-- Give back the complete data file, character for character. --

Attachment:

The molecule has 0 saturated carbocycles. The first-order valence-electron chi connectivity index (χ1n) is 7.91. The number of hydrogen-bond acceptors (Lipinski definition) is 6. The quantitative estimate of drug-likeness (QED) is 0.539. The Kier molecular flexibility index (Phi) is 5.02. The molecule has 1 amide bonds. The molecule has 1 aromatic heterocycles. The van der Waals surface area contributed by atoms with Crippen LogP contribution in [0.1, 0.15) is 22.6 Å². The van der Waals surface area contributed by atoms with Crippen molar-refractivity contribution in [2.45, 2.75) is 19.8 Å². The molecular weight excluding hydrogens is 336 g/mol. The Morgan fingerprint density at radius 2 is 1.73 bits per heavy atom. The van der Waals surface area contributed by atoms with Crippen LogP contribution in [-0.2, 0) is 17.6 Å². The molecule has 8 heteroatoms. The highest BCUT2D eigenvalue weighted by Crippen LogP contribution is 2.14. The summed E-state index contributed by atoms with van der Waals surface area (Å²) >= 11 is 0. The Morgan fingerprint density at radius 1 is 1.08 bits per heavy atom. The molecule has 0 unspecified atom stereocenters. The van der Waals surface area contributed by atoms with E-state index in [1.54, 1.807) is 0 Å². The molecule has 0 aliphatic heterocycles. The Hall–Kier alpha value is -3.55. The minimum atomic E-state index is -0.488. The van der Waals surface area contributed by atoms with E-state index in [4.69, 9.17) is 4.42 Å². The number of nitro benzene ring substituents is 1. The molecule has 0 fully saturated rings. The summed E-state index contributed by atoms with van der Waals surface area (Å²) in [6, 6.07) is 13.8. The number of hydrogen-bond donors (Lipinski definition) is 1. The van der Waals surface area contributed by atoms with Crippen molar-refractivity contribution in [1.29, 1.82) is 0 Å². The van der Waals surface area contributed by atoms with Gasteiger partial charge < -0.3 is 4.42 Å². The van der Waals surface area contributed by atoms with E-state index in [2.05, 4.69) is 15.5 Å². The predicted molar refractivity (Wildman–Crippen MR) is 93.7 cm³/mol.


The molecule has 0 saturated carbocycles. The first-order valence-electron chi connectivity index (χ1n) is 7.91. The number of hydrogen-bond acceptors (Lipinski definition) is 6. The quantitative estimate of drug-likeness (QED) is 0.539. The Kier molecular flexibility index (Phi) is 5.02. The molecule has 1 amide bonds. The molecule has 1 aromatic heterocycles. The van der Waals surface area contributed by atoms with Crippen LogP contribution in [0.1, 0.15) is 22.6 Å². The van der Waals surface area contributed by atoms with Crippen molar-refractivity contribution in [2.45, 2.75) is 19.8 Å². The molecular weight excluding hydrogens is 336 g/mol. The Morgan fingerprint density at radius 2 is 1.73 bits per heavy atom. The van der Waals surface area contributed by atoms with Crippen LogP contribution in [-0.2, 0) is 17.6 Å². The molecule has 8 heteroatoms. The highest BCUT2D eigenvalue weighted by Crippen LogP contribution is 2.14. The summed E-state index contributed by atoms with van der Waals surface area (Å²) >= 11 is 0. The Morgan fingerprint density at radius 1 is 1.08 bits per heavy atom. The molecule has 0 unspecified atom stereocenters. The van der Waals surface area contributed by atoms with E-state index in [1.54, 1.807) is 0 Å². The molecule has 0 aliphatic heterocycles. The Hall–Kier alpha value is -3.55. The minimum atomic E-state index is -0.488. The van der Waals surface area contributed by atoms with E-state index in [4.69, 9.17) is 4.42 Å². The number of nitro benzene ring substituents is 1. The molecule has 0 fully saturated rings. The summed E-state index contributed by atoms with van der Waals surface area (Å²) in [6, 6.07) is 13.8. The number of hydrogen-bond donors (Lipinski definition) is 1. The van der Waals surface area contributed by atoms with Crippen molar-refractivity contribution in [1.29, 1.82) is 0 Å². The van der Waals surface area contributed by atoms with Gasteiger partial charge < -0.3 is 4.42 Å². The van der Waals surface area contributed by atoms with E-state index in [2.05, 4.69) is 15.5 Å². The predicted molar refractivity (Wildman–Crippen MR) is 93.7 cm³/mol.